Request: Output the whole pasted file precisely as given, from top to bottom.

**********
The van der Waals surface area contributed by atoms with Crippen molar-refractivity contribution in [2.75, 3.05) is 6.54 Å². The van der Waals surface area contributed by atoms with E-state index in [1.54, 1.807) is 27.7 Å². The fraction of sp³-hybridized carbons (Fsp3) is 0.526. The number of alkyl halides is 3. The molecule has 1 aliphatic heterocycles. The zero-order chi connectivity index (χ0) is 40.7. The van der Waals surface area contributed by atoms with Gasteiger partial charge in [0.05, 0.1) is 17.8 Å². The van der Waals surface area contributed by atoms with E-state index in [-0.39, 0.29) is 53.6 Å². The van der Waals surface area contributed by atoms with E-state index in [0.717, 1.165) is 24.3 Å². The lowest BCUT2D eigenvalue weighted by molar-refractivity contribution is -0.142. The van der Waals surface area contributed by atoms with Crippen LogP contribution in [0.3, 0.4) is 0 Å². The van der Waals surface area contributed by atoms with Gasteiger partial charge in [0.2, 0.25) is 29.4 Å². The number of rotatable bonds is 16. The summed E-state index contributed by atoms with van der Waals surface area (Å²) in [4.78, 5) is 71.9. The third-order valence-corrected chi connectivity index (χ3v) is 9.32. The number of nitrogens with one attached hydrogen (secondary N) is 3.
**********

The van der Waals surface area contributed by atoms with Crippen molar-refractivity contribution in [2.75, 3.05) is 6.54 Å². The van der Waals surface area contributed by atoms with E-state index in [1.54, 1.807) is 27.7 Å². The fraction of sp³-hybridized carbons (Fsp3) is 0.526. The number of alkyl halides is 3. The molecule has 1 aliphatic heterocycles. The zero-order chi connectivity index (χ0) is 40.7. The van der Waals surface area contributed by atoms with Gasteiger partial charge in [0.05, 0.1) is 17.8 Å². The van der Waals surface area contributed by atoms with E-state index in [-0.39, 0.29) is 53.6 Å². The van der Waals surface area contributed by atoms with E-state index in [0.717, 1.165) is 24.3 Å². The lowest BCUT2D eigenvalue weighted by molar-refractivity contribution is -0.142. The van der Waals surface area contributed by atoms with Crippen LogP contribution in [0.3, 0.4) is 0 Å². The van der Waals surface area contributed by atoms with Gasteiger partial charge in [0.2, 0.25) is 29.4 Å². The number of rotatable bonds is 16. The summed E-state index contributed by atoms with van der Waals surface area (Å²) in [4.78, 5) is 71.9. The third-order valence-corrected chi connectivity index (χ3v) is 9.32. The number of nitrogens with one attached hydrogen (secondary N) is 3.